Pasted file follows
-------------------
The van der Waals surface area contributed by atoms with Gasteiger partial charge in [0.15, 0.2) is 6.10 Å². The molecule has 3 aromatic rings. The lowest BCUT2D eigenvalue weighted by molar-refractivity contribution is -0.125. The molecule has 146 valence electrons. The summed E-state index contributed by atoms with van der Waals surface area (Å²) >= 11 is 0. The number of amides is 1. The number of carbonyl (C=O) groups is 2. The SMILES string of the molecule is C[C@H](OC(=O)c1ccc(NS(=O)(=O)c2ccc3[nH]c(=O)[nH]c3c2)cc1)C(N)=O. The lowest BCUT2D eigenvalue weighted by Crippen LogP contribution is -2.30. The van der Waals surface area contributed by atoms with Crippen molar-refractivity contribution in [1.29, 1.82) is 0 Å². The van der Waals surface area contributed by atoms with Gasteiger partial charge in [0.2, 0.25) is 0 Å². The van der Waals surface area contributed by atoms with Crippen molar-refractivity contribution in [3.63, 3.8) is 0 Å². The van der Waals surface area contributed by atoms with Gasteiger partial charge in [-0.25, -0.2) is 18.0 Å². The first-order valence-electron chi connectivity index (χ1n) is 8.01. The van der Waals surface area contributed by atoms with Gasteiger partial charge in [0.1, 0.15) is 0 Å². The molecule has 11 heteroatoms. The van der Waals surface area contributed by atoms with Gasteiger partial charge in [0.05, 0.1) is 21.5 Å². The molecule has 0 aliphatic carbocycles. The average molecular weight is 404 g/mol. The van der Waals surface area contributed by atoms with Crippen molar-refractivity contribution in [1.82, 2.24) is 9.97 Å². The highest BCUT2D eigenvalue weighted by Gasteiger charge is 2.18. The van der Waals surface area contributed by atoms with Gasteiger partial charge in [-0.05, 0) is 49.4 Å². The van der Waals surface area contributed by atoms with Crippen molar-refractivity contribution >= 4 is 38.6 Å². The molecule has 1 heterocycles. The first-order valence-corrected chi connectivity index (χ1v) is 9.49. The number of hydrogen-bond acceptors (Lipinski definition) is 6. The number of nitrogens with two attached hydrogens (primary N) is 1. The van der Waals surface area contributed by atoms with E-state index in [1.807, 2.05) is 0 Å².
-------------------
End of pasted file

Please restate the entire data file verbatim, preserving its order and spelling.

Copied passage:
The van der Waals surface area contributed by atoms with Gasteiger partial charge in [0.15, 0.2) is 6.10 Å². The molecule has 3 aromatic rings. The lowest BCUT2D eigenvalue weighted by molar-refractivity contribution is -0.125. The molecule has 146 valence electrons. The summed E-state index contributed by atoms with van der Waals surface area (Å²) >= 11 is 0. The number of amides is 1. The number of carbonyl (C=O) groups is 2. The SMILES string of the molecule is C[C@H](OC(=O)c1ccc(NS(=O)(=O)c2ccc3[nH]c(=O)[nH]c3c2)cc1)C(N)=O. The lowest BCUT2D eigenvalue weighted by Crippen LogP contribution is -2.30. The van der Waals surface area contributed by atoms with Crippen molar-refractivity contribution in [1.29, 1.82) is 0 Å². The van der Waals surface area contributed by atoms with Gasteiger partial charge in [0.2, 0.25) is 0 Å². The van der Waals surface area contributed by atoms with Crippen molar-refractivity contribution in [3.63, 3.8) is 0 Å². The van der Waals surface area contributed by atoms with Gasteiger partial charge in [-0.25, -0.2) is 18.0 Å². The first-order valence-electron chi connectivity index (χ1n) is 8.01. The van der Waals surface area contributed by atoms with Gasteiger partial charge in [0.1, 0.15) is 0 Å². The molecule has 11 heteroatoms. The van der Waals surface area contributed by atoms with Gasteiger partial charge in [0.05, 0.1) is 21.5 Å². The molecule has 0 aliphatic carbocycles. The average molecular weight is 404 g/mol. The van der Waals surface area contributed by atoms with Crippen molar-refractivity contribution in [1.82, 2.24) is 9.97 Å². The highest BCUT2D eigenvalue weighted by Gasteiger charge is 2.18. The van der Waals surface area contributed by atoms with Gasteiger partial charge in [-0.05, 0) is 49.4 Å². The van der Waals surface area contributed by atoms with Crippen molar-refractivity contribution >= 4 is 38.6 Å². The molecule has 1 heterocycles. The first-order valence-corrected chi connectivity index (χ1v) is 9.49. The number of hydrogen-bond acceptors (Lipinski definition) is 6. The number of nitrogens with two attached hydrogens (primary N) is 1. The van der Waals surface area contributed by atoms with E-state index in [1.807, 2.05) is 0 Å².